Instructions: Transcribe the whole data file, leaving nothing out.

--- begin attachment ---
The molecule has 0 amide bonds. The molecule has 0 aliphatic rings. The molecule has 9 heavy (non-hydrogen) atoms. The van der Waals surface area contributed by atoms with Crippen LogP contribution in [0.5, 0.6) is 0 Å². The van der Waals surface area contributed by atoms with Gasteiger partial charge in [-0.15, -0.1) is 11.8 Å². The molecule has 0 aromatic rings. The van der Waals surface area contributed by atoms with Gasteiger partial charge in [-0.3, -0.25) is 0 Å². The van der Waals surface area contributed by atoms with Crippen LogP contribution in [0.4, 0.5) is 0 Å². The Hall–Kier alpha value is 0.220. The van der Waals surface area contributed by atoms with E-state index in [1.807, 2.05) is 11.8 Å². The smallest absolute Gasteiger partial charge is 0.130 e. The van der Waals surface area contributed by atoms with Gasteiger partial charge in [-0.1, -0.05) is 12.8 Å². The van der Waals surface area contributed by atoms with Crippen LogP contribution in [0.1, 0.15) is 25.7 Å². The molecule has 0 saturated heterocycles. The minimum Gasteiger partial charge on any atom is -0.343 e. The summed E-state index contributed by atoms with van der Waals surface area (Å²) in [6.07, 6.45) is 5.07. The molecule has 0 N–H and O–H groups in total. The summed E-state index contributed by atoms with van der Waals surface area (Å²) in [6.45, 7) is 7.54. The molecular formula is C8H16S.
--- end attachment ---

The molecule has 0 amide bonds. The molecule has 0 aliphatic rings. The molecule has 9 heavy (non-hydrogen) atoms. The van der Waals surface area contributed by atoms with Crippen LogP contribution in [0.5, 0.6) is 0 Å². The van der Waals surface area contributed by atoms with Gasteiger partial charge in [-0.15, -0.1) is 11.8 Å². The molecule has 0 aromatic rings. The van der Waals surface area contributed by atoms with Gasteiger partial charge in [-0.3, -0.25) is 0 Å². The van der Waals surface area contributed by atoms with Crippen LogP contribution in [0.4, 0.5) is 0 Å². The Hall–Kier alpha value is 0.220. The van der Waals surface area contributed by atoms with E-state index in [1.807, 2.05) is 11.8 Å². The smallest absolute Gasteiger partial charge is 0.130 e. The van der Waals surface area contributed by atoms with Gasteiger partial charge in [-0.1, -0.05) is 12.8 Å². The van der Waals surface area contributed by atoms with Crippen LogP contribution in [0.1, 0.15) is 25.7 Å². The molecule has 0 saturated heterocycles. The minimum Gasteiger partial charge on any atom is -0.343 e. The summed E-state index contributed by atoms with van der Waals surface area (Å²) in [6.07, 6.45) is 5.07. The molecule has 0 N–H and O–H groups in total. The summed E-state index contributed by atoms with van der Waals surface area (Å²) in [6.45, 7) is 7.54. The molecular formula is C8H16S.